FIG. 1 shows a computer graphics terminal in accordance with the invention;
FIG. 2 schematically illustrates a set of nested graphics in accordance with the invention;
FIG. 3 is a simplified set of nested graphics to illustrate how the operating mechanism works;
FIG. 4 illustrates the selection of one graphic in the simplified set; and
FIG. 5 illustrates the selection of another graphic in the simplified set.
Referring now to FIG. 1, where is schematically illustrated an arrangement in accordance with the invention for controlling an industrial process installation represented by block 10, by means of a computer 11 which is associated with a cathode-ray tube terminal 12. The terminal is provided with a display screen 13 on which is graphically presented the various stages and stations of the process being controlled by means of a set of nested graphics.
The operator who views the screen is provided with a console 14 having an alphanumeric keyboard 15. Also on the console is a SELECT button S, a NEXT key N and a BACK key B whose functions will be later explained. The terminal is also provided with a cursor which can be manipulated by the operator at the console to occupy any desired position on the screen to select an entry point on the display graphic in a manner to be later described. The means used for manipulating the cursor may be of any known type and form no part of the present invention. These entry points EP are dispersed on the screen.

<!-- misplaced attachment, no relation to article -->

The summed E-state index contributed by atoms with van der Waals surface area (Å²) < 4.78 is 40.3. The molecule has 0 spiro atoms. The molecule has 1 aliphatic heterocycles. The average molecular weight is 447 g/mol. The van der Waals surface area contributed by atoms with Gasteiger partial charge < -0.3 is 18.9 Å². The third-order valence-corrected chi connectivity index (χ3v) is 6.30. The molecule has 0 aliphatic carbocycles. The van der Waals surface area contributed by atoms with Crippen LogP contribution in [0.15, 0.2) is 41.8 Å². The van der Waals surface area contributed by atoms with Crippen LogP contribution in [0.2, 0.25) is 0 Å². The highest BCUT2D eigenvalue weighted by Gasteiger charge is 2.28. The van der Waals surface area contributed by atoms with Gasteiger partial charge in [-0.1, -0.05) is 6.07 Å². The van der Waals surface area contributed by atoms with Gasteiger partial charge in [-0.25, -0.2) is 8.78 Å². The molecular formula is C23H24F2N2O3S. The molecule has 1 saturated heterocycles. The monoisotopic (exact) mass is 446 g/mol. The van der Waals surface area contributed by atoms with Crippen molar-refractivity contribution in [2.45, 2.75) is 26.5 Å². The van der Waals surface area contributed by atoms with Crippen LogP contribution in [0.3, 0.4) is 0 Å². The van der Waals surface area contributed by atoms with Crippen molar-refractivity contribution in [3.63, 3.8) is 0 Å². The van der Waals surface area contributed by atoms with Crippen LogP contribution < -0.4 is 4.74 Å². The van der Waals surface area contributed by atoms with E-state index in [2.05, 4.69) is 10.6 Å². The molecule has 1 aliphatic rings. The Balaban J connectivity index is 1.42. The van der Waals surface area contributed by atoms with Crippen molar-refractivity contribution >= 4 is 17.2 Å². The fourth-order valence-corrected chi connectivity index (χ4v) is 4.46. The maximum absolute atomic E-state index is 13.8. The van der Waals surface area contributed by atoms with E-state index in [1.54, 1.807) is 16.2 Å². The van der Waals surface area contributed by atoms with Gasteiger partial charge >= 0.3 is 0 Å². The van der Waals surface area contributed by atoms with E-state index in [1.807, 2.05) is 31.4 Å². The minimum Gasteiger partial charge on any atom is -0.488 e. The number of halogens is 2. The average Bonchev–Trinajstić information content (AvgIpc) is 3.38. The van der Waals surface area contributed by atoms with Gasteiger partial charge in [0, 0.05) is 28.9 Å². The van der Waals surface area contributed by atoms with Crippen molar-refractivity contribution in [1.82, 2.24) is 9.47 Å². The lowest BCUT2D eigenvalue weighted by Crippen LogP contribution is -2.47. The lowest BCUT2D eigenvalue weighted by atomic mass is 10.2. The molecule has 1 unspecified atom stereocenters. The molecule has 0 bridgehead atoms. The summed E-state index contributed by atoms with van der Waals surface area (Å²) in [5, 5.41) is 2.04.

Because of the complexity of the installation and the many controllable elements therein, it is not possible in a single graphic to display the entire system and all of the controllable elements therein subject to control. It is for this reason that the graphics for this installation takes the form of a set of nested graphics which, as explained previously, may be in any form appropriate to the system under control.
An example of such a set which is in hierarchical form is shown in FIG. 2, in which GM is the main or primary graphic to provide a general operating diagram of the entire installation. The installation is composed of interrelated stages or sections; and in order to show these diagrammatically in greater detail, secondary graphics are provided which in this example are constituted by graphics GS1, GS2, GS3 and GS4, each showing a respective section of the entire system. In practice, a greater or smaller number of secondary graphics may be provided.